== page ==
Purdue University


Nile: Data Stream Management System

A growing number of applications in areas like networking, retail industry, proteomics, and sensor networks are dealing with a new and challenging type of data. Data is produced over time in an unpredictable and bursty fashion, representing streams of network traffic, retail transactions, peptides spectrum, and sensor-measured values. A key requirement of such applications is to continuously monitor and eventually react to interesting phenomena occurring in the input streams. For example, a sudden rise in the temperature of a sensor-controlled object represents a phenomenon that could trigger an alarm in a temperature-monitoring application.

Streaming applications are usually characterized by transient relations, append mode for data updates, continuous queries, approximate answers, and one-pass evaluation. These characteristics make them at odds with several assumptions usually made in traditional databases. Indeed, simply storing the arriving data into a traditional database management system and manipulating the stored data is not an option. We highlight in the following the major requirements for supporting streaming applications:

  • Processing the whole history of the stream is usually inapplicable. It is necessary to limit the scope of interest over the infinite data stream. The concept of window over streams is widely used in stream data systems including Nile.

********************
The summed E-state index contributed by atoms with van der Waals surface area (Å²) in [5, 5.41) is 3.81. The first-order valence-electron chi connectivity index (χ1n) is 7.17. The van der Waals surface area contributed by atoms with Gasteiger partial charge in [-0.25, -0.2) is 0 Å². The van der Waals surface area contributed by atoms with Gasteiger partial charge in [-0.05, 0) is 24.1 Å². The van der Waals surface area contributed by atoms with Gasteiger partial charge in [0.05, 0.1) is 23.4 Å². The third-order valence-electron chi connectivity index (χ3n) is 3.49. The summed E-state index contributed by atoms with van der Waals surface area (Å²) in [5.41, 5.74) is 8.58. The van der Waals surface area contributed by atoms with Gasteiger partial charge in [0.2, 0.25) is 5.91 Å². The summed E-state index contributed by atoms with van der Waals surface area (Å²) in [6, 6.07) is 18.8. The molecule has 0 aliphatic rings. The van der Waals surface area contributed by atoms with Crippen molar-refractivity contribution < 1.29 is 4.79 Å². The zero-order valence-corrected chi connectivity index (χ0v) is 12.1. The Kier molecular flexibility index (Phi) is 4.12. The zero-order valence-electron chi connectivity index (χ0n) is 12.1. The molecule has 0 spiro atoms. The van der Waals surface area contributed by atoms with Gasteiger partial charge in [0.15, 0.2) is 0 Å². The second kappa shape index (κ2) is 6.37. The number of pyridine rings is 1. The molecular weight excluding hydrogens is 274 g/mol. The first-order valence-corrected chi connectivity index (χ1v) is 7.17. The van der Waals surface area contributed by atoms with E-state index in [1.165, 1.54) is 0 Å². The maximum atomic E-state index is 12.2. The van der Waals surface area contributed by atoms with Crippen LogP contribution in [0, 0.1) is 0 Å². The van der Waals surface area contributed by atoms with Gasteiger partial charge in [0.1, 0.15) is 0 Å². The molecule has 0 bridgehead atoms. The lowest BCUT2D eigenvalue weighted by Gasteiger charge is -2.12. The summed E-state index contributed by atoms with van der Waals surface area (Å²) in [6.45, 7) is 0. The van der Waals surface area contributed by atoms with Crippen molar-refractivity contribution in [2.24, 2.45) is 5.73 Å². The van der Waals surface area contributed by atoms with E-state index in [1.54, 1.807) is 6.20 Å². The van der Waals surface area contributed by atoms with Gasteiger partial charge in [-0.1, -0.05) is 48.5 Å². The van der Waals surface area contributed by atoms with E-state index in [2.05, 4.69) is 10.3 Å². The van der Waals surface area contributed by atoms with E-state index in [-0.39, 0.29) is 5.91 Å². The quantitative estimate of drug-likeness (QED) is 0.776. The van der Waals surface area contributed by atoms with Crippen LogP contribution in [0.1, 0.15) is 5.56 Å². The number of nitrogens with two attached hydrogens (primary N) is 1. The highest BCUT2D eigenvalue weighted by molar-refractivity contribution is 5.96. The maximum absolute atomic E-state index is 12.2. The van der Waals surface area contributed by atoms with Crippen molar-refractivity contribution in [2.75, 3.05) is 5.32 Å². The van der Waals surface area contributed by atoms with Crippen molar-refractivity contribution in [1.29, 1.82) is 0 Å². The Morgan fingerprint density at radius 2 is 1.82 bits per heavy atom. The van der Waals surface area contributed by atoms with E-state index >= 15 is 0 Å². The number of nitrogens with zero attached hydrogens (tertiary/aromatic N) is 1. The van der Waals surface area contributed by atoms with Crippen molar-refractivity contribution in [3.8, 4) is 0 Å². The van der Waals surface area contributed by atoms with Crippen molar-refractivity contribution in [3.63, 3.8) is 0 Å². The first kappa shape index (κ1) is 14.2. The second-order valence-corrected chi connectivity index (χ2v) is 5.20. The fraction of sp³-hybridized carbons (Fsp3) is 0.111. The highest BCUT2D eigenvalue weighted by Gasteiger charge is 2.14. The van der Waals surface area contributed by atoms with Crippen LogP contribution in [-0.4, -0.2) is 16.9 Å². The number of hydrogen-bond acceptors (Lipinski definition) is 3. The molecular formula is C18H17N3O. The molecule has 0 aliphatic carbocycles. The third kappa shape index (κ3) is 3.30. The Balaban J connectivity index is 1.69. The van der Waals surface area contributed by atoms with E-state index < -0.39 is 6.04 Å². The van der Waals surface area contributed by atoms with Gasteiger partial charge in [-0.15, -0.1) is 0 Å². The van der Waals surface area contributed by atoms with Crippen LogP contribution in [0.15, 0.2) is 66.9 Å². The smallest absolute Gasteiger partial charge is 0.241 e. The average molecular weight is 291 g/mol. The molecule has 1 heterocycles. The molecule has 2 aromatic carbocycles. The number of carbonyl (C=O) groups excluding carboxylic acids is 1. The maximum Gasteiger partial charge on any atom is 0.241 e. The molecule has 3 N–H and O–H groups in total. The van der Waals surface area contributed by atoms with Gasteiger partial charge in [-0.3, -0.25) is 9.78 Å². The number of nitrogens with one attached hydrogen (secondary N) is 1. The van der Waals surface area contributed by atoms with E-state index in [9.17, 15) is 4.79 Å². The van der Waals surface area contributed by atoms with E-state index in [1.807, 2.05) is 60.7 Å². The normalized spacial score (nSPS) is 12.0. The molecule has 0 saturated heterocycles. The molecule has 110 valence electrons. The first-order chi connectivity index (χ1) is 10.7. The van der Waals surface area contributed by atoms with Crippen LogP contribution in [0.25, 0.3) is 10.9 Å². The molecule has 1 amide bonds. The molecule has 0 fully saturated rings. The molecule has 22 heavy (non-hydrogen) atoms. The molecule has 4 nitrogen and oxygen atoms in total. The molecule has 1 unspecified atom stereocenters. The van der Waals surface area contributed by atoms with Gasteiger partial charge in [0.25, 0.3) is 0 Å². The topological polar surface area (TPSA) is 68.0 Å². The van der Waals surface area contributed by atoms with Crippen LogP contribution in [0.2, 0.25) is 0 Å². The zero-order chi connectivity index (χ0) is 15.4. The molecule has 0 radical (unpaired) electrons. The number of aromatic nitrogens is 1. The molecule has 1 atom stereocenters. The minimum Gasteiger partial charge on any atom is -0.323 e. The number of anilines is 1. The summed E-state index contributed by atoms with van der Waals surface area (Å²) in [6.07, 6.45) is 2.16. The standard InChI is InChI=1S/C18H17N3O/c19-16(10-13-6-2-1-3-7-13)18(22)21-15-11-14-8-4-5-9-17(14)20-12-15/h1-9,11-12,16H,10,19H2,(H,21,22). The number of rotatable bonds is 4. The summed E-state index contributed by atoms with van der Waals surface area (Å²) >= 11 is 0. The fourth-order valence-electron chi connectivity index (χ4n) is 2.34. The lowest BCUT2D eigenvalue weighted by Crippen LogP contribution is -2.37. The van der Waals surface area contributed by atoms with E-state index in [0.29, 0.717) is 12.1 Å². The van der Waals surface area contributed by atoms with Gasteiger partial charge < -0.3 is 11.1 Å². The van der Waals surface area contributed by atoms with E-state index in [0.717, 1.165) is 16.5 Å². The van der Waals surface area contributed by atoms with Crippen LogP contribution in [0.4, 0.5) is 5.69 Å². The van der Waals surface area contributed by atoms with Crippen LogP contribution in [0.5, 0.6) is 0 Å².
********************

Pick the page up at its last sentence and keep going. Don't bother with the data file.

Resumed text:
• Supporting continuous queries (CQs) is equally important to supporting snapshot queries. Continuous queries are repeatedly evaluated each time a new data item arrives. Incremental, in contrast to whole, evaluation is essential to provide efficient evaluation for CQs.
  • Preserving ordered execution is important in several streaming applications. If the input stream contains data that is ordered (e.g., by some timestamps), then the output tuples should appear as an ordered stream.
  • Due to resource limitation, it might be not always feasible to get exact answers. Approximate answers may be acceptable for some applications (e.g., data mining, analysis, etc.)
Nile is a full-fledged data stream management system. Nile introduces advanced database technologies required for managing and processing online stream data. The premise that we set forth is that the system would need to address major requirements for supporting streaming applications and be applicable to a large array of streaming applications.

Here are some of the salient features of Nile:
  • The stream-in stream-out paradigm
  • Summary Manager with the notion of promising tuples
  • Sliding and predicate windows
  • Negative Tuples
  • Shared Execution
  • Admission control and quality of service support
  • Context-aware query processing and optimization
  • Built-in online data mining
  • Sensor network support
  • Disk-based data streams